An additional limitation for penicillin usage is the presence of a blaTEM plasmid that is potentially capable of rapid horizontal transfer in the case of selective pressure related to this antibiotic. Notably, the ratio of plasmid penicillinase-producing N. gonorrhoeae isolates in Russia was 4.8%, which is lower than the average ratio of 14.9% reported for Euro-GASP countries [49].

The study of susceptibility to another beta-lactam antibiotic, ceftriaxone, showed a high indication of susceptibility in the Russian isolates collected in 2015–2017, which is a good reason to maintain the recommendation to use ceftriaxone as a first-line drug for gonorrhoea therapy. It should be noted that the Euro-GASP report indicated stable overall resistance levels to third-generation cephalosporins, both cefixime and ceftriaxone, in European countries at the present time [49]. Only one isolate with MICcef = 0.25 mg/L, which is considered resistant according to the EUCAST criteria, was found among the samples collected in Russia in 2015–2017. Two isolates had MICcef at the resistance breakpoint (0.125 mg/L). The analysis of chromosomal determinants indicated their roles in the shift of MICcef towards increased values, especially with the simultaneous presence of mutations in the target genes (penA and ponA) and the drug delivery (porB) and efflux (mtrR) systems. Additional analysis of samples with maximum MICcef values, including sequencing of penA, did not reveal the mutations associated with resistance to third-generation cephalosporins and showed a non-mosaic structure of penA. It is worth noting that five N. gonorrhoeae samples with a non-mosaic penA allele and decreased susceptibility to extended-spectrum cephalosporins (MICcef = 0.5 mg/L) were found among isolates collected in the USA; it was proposed that the observed phenotype might have resulted from the combined effects of mutations in multiple genes [50].

One of the interesting facts observed in this work was the simultaneous presence of the blaTEM and tetM plasmids associated with high resistance to penicillins and tetracyclines in N. gonorrhoeae isolates. Previous studies [4547] have shown that the conjugative tetM plasmid in N. gonorrhoeae facilitates the acquisition of other plasmids by the cell. This manner of developing drug resistance should not be underestimated. Thus, analysis of drug resistance determinants in N. gonorrhoeae calls for special attention to isolates resistant to tetracyclines and carrying tetM plasmids, because the presence of this genetic element simplifies the transfer of blaTEM plasmids with penicillin resistance markers and other plasmids containing genes associated with resistance to other antimicrobial drugs.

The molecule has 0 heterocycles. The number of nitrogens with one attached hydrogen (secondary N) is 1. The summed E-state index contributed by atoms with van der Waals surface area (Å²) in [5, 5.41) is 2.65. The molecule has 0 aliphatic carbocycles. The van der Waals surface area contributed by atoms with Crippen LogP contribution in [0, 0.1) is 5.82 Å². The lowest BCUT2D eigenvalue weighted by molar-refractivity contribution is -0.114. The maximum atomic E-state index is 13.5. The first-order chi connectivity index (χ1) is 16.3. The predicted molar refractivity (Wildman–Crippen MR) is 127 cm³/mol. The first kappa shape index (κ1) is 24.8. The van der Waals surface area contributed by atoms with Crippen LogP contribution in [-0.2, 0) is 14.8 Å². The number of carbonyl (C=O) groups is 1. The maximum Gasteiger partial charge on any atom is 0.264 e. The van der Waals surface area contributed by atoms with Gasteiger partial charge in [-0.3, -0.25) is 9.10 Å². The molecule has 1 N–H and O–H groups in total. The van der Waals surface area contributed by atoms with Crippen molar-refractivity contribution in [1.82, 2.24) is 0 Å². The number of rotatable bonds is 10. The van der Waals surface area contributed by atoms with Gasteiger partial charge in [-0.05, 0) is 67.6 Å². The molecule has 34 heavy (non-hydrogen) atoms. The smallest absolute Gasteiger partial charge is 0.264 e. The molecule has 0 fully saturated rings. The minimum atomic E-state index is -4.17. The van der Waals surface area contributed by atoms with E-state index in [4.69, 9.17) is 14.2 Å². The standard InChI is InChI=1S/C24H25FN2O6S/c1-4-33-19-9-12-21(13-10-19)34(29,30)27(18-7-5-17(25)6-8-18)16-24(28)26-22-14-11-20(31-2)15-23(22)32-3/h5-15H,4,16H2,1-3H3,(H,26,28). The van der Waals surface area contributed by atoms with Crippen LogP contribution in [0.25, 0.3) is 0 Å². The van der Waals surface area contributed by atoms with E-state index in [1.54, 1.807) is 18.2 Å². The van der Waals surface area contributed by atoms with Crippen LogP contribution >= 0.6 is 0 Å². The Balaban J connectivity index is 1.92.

Supporting information

S1 Table. Characteristics of N. gonorrhoeae clinical isolates used in this study, including the results of drug susceptibility testing, profiles of genetic determinants of drug resistance and NG-MAST sequence types.

ST–NG-MAST sequence type, Pen–penicillin, Tet–tetracycline, Cef–ceftriaxone, Cip–ciprofloxacin, Spec–spectinomycin, Azit–azithromycin.

https://doi.org/10.1371/journal.pone.0220339.s001

(XLSX)

S2 Table. Genetic determinants and susceptibility of N. gonorrhoeae isolates to ceftriaxone.

Mutations: penA–ins345Asp, ponA–Leu421Pro, mtrR (promoter region)–-35delA, porB–Gly120Lys/Asp/Asn/Thr and/or Ala121/Asp/Asn/Gly/Ser.

https://doi.org/10.1371/journal.pone.0220339.s002

(DOCX)